Why the value of ‘snackable content’ to B2B Marketing is NOT a myth- A response to Jo Detavernier
First things first, I admire Jo Detavernier. For those unfamiliar with Jo, he is a marketing expert and the CEO of Detavernier Strategic Communication. Though I have great admiration for Jo, I respectfully disagree with his recent post regarding the value of snackable content to B2B marketing. In his post, Jo states that snackable content is useless for B2B marketing and highlights two common misconceptions to support his claim:
- Attention spans- the advertised “8 seconds” human attention span isn’t based on actual science.
- Snackable popularity- people dislike short-form content and are tired of overused listicle style content.
Jo concludes his post by arguing that long-form content reigns supreme for B2B marketing. He asserts that people prefer content with actual depth and that they more likely to find long-form content due to the SEO advantage it has over its short-form counterpart.
I disagree with Jo Detavernier and here is why:
Snackable content is no longer a marketing gimmick. Short-form content has arrived and will continue to be a major factor moving forward. People have been conditioned by social media to embrace short-form content. We create and comprehend content based on 280-character limits or 15-second videos. This is especially true for GenZ and Millenial demographics. Ask anyone under 30 how often they use TikTok or Twitter compared to Blogger or Medium.
Top social media platforms have succeeded by making snackable content easy to create, discover, and digest. Social media companies understand that short-form content facilitates engagement much better than long-form content. Snackable content allows people to easily understand your brand, become a follower, and develop true brand loyalty that will ultimately lead to higher conversion rates.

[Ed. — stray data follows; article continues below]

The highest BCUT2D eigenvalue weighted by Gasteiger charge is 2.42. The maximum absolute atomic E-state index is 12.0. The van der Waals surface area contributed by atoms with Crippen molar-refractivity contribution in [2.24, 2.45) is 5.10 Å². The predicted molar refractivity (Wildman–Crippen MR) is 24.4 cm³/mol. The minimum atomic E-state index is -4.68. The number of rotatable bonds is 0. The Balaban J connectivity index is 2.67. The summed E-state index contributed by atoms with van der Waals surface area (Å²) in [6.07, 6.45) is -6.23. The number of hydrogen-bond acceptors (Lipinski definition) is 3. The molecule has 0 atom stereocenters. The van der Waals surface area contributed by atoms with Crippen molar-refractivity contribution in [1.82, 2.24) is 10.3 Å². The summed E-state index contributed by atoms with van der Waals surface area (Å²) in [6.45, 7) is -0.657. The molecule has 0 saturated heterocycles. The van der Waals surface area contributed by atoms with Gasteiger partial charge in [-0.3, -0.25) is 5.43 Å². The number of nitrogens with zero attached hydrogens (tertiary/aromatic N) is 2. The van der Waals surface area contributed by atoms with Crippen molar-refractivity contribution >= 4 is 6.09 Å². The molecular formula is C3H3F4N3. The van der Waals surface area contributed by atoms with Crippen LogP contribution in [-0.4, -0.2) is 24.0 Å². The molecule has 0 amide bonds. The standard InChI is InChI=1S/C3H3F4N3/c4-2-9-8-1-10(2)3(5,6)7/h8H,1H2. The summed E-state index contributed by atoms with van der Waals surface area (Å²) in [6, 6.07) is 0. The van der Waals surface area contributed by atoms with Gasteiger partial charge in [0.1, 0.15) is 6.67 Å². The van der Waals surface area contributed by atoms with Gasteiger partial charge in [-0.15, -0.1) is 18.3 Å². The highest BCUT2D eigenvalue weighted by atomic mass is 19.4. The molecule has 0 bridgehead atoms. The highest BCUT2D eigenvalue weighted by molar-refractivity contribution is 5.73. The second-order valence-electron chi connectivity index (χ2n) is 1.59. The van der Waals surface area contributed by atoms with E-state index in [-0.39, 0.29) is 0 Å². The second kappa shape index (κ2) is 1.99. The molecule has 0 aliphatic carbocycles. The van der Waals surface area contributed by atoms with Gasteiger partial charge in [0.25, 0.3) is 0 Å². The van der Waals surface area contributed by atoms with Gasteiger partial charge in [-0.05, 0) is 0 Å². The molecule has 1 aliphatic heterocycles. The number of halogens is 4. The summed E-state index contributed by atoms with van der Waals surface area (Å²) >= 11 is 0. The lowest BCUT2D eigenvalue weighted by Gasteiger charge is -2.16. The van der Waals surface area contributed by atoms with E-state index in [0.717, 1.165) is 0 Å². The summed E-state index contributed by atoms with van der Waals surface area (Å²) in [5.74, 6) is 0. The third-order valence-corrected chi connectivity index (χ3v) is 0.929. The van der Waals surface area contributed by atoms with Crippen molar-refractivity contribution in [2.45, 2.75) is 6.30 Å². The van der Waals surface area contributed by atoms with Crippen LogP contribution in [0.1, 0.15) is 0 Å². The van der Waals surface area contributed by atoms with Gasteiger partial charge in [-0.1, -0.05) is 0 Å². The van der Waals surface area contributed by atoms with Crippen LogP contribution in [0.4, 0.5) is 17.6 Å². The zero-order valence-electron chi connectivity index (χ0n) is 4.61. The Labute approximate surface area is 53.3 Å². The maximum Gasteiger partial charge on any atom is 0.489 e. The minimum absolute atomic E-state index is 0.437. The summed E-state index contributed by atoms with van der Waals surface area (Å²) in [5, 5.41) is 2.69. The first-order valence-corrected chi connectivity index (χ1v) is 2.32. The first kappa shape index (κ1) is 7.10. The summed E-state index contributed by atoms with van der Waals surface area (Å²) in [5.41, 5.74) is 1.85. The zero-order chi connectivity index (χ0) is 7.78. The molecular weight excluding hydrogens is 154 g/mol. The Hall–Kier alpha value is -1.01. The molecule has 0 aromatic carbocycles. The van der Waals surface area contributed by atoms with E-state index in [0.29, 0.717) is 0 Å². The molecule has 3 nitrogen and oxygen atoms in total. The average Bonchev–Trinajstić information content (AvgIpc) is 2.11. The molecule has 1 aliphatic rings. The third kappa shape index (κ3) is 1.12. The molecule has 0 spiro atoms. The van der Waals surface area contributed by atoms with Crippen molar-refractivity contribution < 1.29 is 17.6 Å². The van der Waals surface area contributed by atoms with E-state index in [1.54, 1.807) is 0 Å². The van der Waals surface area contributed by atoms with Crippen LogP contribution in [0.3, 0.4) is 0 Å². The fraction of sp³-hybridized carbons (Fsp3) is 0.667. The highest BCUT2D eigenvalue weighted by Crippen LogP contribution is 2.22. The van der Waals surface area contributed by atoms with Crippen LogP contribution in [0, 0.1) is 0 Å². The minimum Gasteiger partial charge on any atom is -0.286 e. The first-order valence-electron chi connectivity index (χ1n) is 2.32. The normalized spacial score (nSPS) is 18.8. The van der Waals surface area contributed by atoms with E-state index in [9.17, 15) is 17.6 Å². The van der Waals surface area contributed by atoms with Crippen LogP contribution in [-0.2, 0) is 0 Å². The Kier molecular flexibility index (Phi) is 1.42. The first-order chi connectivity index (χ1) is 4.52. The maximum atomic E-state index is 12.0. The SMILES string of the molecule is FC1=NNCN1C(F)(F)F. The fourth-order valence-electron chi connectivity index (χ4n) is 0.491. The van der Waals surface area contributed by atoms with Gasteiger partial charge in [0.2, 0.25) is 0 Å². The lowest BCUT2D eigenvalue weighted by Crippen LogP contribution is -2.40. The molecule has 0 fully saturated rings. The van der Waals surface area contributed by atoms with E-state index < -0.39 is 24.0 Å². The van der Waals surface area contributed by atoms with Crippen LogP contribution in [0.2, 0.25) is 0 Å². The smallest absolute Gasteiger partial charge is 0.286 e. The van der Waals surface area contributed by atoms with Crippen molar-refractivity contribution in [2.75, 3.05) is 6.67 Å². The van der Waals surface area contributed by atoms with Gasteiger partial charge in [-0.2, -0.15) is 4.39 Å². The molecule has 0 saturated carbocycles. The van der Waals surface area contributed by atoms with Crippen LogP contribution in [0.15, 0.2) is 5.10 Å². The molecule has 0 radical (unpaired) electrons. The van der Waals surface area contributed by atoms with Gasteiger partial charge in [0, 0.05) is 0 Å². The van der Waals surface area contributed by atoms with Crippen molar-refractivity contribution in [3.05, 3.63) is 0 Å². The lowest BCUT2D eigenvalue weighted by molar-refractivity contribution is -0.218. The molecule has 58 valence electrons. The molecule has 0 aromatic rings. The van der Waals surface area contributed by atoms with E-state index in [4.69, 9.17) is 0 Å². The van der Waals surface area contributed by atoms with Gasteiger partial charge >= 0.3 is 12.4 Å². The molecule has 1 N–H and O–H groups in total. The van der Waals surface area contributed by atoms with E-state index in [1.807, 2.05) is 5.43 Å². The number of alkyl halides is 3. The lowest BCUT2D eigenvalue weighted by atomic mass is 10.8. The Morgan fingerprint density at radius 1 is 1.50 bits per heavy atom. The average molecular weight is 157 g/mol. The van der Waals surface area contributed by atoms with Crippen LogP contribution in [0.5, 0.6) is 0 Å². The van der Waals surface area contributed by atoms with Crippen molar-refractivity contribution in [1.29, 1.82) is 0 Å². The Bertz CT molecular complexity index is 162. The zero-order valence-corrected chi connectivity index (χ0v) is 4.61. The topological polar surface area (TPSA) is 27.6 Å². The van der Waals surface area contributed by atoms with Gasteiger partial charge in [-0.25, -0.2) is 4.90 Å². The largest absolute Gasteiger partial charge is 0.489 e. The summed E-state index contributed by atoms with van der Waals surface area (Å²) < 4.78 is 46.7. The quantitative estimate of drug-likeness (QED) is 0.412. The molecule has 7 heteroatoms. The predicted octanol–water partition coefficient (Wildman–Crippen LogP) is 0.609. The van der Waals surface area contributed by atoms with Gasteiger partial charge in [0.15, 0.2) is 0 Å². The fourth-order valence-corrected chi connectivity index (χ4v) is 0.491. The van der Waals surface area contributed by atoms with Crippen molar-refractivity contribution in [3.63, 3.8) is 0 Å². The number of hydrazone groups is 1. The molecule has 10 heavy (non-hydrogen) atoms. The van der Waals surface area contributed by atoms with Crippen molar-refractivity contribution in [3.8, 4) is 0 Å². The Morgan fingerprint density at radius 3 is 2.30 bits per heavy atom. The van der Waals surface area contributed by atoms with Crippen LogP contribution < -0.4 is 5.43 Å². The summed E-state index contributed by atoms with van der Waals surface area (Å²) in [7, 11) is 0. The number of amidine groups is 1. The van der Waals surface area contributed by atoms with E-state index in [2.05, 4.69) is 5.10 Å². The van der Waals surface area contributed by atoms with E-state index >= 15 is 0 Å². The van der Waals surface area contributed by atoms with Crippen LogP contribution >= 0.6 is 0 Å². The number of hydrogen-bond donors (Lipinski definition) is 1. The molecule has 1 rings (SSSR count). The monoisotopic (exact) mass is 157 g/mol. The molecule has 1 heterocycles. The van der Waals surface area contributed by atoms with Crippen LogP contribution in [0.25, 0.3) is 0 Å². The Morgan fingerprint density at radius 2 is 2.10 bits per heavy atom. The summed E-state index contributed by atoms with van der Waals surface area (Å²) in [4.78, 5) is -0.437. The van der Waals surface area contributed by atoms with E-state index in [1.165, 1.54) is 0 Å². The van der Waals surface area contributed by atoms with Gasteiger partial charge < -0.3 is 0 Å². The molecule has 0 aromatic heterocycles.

Over the next decade, snackable content will continue to grow in importance. Dismissing short-form content and viewing it as a simple fad would be a mistake for any business. B2B marketing gurus such as Grant Cardone, Tai Lopez, and Neil Patel have already made millions of dollars leveraging short-form marketing. Media streaming platforms like Netflix and Hulu, have recently announced they are developing short-form content to meet the demand of their subscribers. Quibi, a new video streaming platform, was recently launched based entirely on the idea of short-form content. Short-form content is here to stay and businesses would be wise to adapt their strategies to embrace it.
This is not to say that long-form content is dead and serves no purpose. Long-form content continues to be an essential part of any business strategy. Additionally, there is both good and bad snackable content. Short-form content still needs to be thought-provoking, visually appealing, and provide concise understanding to effectively engage your audience. The rules for long-form content still apply for short-term content, regardless of the form, good content is still good content.
This post is a response to Jo Detavernier’s article: “Why the value of ‘snackable content’ to B2B Marketing is a myth”. Check out Jo’s entire article here: https://www.jodetavernier.com/2020/02/why-the-value-of-snackable-content-to-b2b-marketing-is-a-myth/